25. The New Covenant and New Creation: Western Soteriologies and the Fullness of the Gospel, Daniel J. Treier
26. Telling Our Stories: Salvation in the African Context, Emily J. Choge Kerama
27. Luke 4:18-19 and Salvation: Marginalization of Women in the Pentecostal Church in Botswana, Rosinah Mmannana Gabaitse
28. Con Las Venas Abiertas: The Hope of Life and Salvation in Latin American Theologies, Jules A. Martínez-Olivieri
29. From What Do We Need to Be Saved? Reflections on God’s Justice and Material Salvation, Milton Acosta
30. An Indigenous Reinterpretation of Repentance: A Step on the Journey to Reconciliation, Ray Aldred
31. Salvation as Reconciliation: Toward a Theology of Reconciliation in the Division of the Korean Peninsula, Sung Wook Chung
32. Qohelet’s Gospel in Ecclesiastes: Ecclesiastes 3:1-15; 7:15-22; and 11:1-6, Elaine W. F. Goh

Part Five: The Church from Every Tribe and Tongue: Ecclesiology in the Majority World
Introduction to Part Five: God’s Community in Majority World Theology, Gene L. Green
33. Ecclesiology and the Church in Christian Tradition and Western Theology, Veli-Matti Kärkkäinen
34. Church, Power, and Transformation in Latin America: A Different Citizenship Is Possible, Ruth Padilla DeBorst
35. Two Tales of Emerging Ecclesiology in Asia: An Inquiry into Theological Shaping, Wonsuk Ma
36. Ecclesiology in Africa: Apprentices on a Mission, Stephanie A. Lowery
37. Ecclesiology in Latin America: A Biblical Perspective, Carlos Sosa Siliezar
38. The Community as Union with Christ in the Midst of Conflict: An Ecclesiology of the Pauline Letters from a Chinese Perspective, Xiaxia E. Xue
39. The Church as an Assembly on Mount Zion: An Ecclesiology from Hebrews for African Christianity, Peter Nyende
40. Ecclesiology and the Theology of the Land: A Palestinian Christian Perspective, Munther Isaac

Part Six: All Things New: Eschatology in the Majority World
Introduction to Part Six: Eschatology in the Majority World, Stephen T. Pardue
41. Eschatology, Apocalyptic, Ethics, and Political Theology, D. Stephen Long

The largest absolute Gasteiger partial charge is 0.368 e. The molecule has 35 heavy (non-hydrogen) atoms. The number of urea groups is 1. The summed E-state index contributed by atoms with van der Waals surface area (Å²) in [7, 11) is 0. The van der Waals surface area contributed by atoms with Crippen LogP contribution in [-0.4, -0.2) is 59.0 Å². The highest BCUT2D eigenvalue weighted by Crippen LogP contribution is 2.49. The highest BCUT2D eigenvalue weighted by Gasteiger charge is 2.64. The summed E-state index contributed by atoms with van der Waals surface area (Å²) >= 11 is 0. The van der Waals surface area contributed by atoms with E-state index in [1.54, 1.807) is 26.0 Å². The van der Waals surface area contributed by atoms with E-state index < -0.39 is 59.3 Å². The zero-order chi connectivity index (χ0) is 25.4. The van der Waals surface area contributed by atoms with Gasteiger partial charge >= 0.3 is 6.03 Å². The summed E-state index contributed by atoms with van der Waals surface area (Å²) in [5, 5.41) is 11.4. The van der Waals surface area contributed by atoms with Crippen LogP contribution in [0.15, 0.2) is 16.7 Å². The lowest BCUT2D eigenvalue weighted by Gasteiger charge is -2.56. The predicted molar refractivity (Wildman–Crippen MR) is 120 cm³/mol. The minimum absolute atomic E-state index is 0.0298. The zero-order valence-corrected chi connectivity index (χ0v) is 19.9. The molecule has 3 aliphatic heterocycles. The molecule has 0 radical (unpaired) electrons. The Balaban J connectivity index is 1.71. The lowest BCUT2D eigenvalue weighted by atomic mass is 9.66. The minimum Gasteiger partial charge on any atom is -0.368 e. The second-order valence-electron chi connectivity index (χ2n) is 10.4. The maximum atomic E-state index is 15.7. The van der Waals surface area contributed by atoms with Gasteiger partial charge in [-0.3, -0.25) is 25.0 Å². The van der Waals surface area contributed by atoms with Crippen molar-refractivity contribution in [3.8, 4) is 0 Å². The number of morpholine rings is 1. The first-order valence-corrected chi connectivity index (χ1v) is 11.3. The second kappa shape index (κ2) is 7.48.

42. The Past, the Present, and the Future of African Christianity: An Eschatological Vision for African Christianity, James Henry Owino Kombo
43. Revelation 21:1-4 from an African Perspective, John D. K. Ekem
44. From Dispensationalism to Theology of Hope: Latin American Perspectives on Eschatology, Alberto F. Roldán
45. The Kingdom of God: Latin American Biblical Reflections on Eschatology, Nelson R. Morales Fredes
46. Asia and God’s Cruciform Eschatological Reign, Aldrin Peñamora
47. From Judeophilia to Ta-Tung in Taiwanese Eschatology, Shirley S. Ho

The editors and contributors of the volume met and discussed issues for six years and each year focused on one of the six loci herein described.  Then came the fruit of those labors in each of the essays written for that major loci.  The representations from the various parts of the Majority World are what make this work so exciting and so useful.  There are Latin-x, African, Asian and even a few European and American contributors. The only Continent not represented is Antarctica.  For obvious reasons (i.e., penguins can’t write very well and aren’t well acquainted with theology).

This encyclopedic work is excellent throughout, but there are particular essays which deserve special attention, and praise.  These are

8. How to Understand a Biblical God in Chinese: Toward a Crosscultural Biblical Hermeneutics, Zi Wang

16. Biblical Christologies of the Global Church: Beyond Chalcedon? Toward a Fully Christian and Fully Cultural Theology, K. K. Yeo

32. Qohelet’s Gospel in Ecclesiastes: Ecclesiastes 3:1-15; 7:15-22; and 11:1-6, Elaine W. F. Goh

38. The Community as Union with Christ in the Midst of Conflict: An Ecclesiology of the Pauline Letters from a Chinese Perspective, Xiaxia E. Xue

43. Revelation 21:1-4 from an African Perspective, John D. K. Ekem